[See also: Video and photos at Port of Benicia show fossil fuel polluter in the act; Marilyn Bardet – Petcoke pollution in Benicia, photos going back to 1995; Cracking Down on Refinery Emissions – all about “cat crackers”]
Summary and Details of the Pollution Lawsuit
In a previous post, I shared the Baykeeper press release announcing the photo and video evidence of illegal polluting of the Carquinez Strait and San Francisco Bay by Benicia AMPORTS.
Here, I want to highlight the discoveries outlined in the 20-page legal notice issued by Baykeepers.
You may jump to the following sections below:
Summary and notice of 60 days to settle
Re: Notice of Ongoing Violations and Intent to File a “Citizen Suit” Under the Clean Water Act
To Whom It May Concern:
I am writing on behalf of San Francisco Baykeeper (“Baykeeper”) regarding violations of the Clean Water Act1 (“CWA” or “Act”) at the Amports Port of Benicia Terminal, owned and operated by Amports, Inc. (“Amports”) at 1997 Elm Road, Benicia, CA 94510 (“Facility”) and 1007 Bayshore Road, Benicia, CA 94510. The purpose of this letter (“Notice Letter”) is to put Amports on notice that, at the expiration of sixty (60) days from the date the Notice Letter is served, Baykeeper intends to file a “citizen suit” action against Amports in U.S. Federal District Court. The civil action will allege significant, ongoing, and continuous violations of the Act and California’s General Industrial Storm Water Permit2 (“General Permit”) at the Facility, including but not limited to, the direct deposition of petroleum coke (“petcoke”) into the water from the conveyance system, equipment, and ship, aerial deposition of petcoke directly to the water from the deck of the ship, and the uncontrolled discharge of polluted storm water to the Carquinez Strait, a part of the San Francisco Bay.
Detailed list of violations
As described in detail below, Amports is liable for ongoing violations of the Act as a consequence of the Facility’s: (1) direct discharge of petcoke into the Carquinez Strait, both through deck washing and direct aerial deposition; (2) inaccurate use of SIC code designations to avoid coverage for regulated industrial activities under the General Permit; (3) failure to comply with the terms and conditions of the General Permit resulting in unpermitted storm water discharges, including but not limited to the preparation and implementation of a proper Storm Water Pollution Prevention Plan related to Amports’ petcoke loading operation, preparation and implementation of a Monitoring Implementation Plan, and compliance with technology-based Effluent Limitations.
60-day notice and offer of settlement
CWA section 505(b) requires that sixty (60) days prior to the initiation of a civil action under CWA section 505(a), a citizen must give notice of their intent to file suit. 33 U.S.C. § 1365(b). Notice must be given to the alleged violator, the U.S. Environmental Protection Agency (EPA), and the State in which the violations occur. As required by section 505(b), this Notice of Violation and Intent to File Suit provides notice to Amports of the violations that have occurred and which continue to occur at the Facility. After the expiration of sixty (60) days from the date of this Notice of Violation and Intent to File Suit, Baykeeper intends to file suit in federal court against Amports under CWA section 505(a) for the violations described more fully below.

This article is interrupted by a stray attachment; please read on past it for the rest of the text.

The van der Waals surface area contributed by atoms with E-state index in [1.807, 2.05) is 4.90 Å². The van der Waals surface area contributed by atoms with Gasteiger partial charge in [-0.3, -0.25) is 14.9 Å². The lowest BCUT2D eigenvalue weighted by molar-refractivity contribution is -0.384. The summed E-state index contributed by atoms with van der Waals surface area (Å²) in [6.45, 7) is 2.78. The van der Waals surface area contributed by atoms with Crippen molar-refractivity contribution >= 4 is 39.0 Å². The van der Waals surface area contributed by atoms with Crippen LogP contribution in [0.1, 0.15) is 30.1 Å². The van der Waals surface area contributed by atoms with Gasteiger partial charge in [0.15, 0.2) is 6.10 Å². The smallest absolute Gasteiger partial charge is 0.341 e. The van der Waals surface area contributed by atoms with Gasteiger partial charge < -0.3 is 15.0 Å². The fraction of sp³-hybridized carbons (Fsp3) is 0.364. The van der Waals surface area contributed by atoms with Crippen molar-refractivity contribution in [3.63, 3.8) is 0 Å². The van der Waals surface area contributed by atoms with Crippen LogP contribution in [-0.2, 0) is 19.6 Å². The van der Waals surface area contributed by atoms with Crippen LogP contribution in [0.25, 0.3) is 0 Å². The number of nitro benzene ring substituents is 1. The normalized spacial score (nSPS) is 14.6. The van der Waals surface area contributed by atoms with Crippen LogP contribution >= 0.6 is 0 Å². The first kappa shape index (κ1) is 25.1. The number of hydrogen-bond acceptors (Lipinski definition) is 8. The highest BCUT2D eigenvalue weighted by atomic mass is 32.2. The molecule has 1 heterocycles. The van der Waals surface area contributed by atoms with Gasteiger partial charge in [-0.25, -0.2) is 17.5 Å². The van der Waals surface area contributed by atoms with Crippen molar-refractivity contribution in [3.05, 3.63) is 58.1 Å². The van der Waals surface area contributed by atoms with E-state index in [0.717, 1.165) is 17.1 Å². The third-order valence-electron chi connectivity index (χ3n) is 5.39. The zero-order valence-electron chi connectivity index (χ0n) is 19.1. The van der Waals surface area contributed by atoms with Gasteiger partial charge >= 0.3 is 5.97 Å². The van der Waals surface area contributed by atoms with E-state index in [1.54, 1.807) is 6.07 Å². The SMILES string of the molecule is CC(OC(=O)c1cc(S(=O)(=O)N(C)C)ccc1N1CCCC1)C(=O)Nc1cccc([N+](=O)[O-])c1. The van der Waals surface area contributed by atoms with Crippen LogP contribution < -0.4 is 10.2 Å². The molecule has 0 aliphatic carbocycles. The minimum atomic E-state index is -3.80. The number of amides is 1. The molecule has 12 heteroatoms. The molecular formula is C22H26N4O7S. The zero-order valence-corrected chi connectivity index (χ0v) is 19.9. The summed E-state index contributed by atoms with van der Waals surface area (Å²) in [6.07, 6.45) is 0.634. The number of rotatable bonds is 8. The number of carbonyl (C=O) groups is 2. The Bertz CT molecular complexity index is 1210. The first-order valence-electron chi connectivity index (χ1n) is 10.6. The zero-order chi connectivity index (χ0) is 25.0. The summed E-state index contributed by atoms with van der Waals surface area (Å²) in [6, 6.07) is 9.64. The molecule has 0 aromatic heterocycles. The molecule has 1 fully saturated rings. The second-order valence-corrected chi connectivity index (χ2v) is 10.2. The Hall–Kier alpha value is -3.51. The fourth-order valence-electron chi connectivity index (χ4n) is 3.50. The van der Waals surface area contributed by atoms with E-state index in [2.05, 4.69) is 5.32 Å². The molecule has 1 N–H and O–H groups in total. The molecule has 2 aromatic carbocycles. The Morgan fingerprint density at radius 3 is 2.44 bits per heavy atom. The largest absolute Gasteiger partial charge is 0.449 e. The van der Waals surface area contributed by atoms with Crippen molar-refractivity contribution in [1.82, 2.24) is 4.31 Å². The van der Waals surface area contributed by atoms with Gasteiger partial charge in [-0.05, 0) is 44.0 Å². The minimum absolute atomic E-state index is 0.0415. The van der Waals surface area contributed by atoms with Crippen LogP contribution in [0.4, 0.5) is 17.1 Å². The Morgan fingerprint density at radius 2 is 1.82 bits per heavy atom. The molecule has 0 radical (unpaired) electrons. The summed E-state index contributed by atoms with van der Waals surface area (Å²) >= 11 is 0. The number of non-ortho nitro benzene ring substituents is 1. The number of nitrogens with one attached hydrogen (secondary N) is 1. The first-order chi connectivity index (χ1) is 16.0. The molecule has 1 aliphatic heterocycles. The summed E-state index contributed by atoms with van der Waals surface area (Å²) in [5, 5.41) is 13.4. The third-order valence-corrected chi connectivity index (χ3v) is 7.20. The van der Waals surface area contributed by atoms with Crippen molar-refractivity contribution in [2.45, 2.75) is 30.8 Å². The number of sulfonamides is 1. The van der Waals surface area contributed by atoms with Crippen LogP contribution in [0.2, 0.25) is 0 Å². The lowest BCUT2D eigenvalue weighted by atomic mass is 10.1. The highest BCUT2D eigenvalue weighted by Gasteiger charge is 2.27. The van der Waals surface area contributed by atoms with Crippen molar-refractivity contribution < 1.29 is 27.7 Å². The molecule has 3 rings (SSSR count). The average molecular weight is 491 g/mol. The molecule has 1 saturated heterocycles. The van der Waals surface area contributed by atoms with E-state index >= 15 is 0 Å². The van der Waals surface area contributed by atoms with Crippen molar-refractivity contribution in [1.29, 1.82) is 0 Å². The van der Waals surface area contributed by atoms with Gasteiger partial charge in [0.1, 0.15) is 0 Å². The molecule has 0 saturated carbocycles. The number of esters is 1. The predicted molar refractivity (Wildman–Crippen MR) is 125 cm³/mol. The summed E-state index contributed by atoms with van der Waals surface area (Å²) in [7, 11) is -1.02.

During the 60-day notice period, Baykeeper would like to discuss effective remedies for the violations noticed in this letter. We suggest that you contact us as soon as possible so that these discussions may be completed by the conclusion of the 60-day notice period. Please note that it is our policy to file a complaint in federal court as soon as the notice period ends, even if discussions are in progress.
Background and photos
A. San Francisco Baykeeper
San Francisco Baykeeper (“Baykeeper”) is a non-profit public benefit corporation….
Members of Baykeeper reside in Benicia, California, as well as in many of the surrounding communities. Baykeeper’s members and supporters use and enjoy San Francisco Bay and other waters for various recreational, educational, and spiritual purposes. Baykeeper’s members’ use and enjoyment of these waters are negatively affected by the pollution caused by the Facility’s operations….
B. The Owner and/or Operator of the Facility
Amports, Inc. is a dba of APS West Coast Inc. and is identified as the owner and operator of the Benicia Port Terminal Company. All three entities have the same address, CEO, Secretary, CFO, and Controller.
C. The Facility’s Industrial Activities and Discharges of Petcoke and Other Pollutants
The Facility is a roughly 400-acre site which includes marine cargo loading equipment, the petcoke loading equipment and conveyor system, parking for cars, docking area and equipment for ships, silos to store petcoke, train car petcoke offloading area and equipment, vehicle maintenance, equipment cleaning, ship cleaning, ship maintenance, and other facilities. According to Amports’ 2015 Notice of Intent to comply with the General Permit under the Clean Water Act, at least 8 acres at the Facility consisted of areas that were exposed to storm water.
The Valero Benicia Refinery processes crude oil by separating it into a range of hydrocarbon components or fractions. Petroleum fractions include heavy oils and residual materials used to make asphalt or petcoke, mid-range materials such as diesel (heating oil), jet fuel, and gasoline, and lighter products, such as butane, propane, and fuel gases.
The petcoke is transported via rail to the Facility and is stored there in silos. Amports transfers the petcoke from the silos to a ship’s hold at the Facility’s dock by way of a covered conveyor system. During this process, the petcoke may escape in half a dozen or more ways.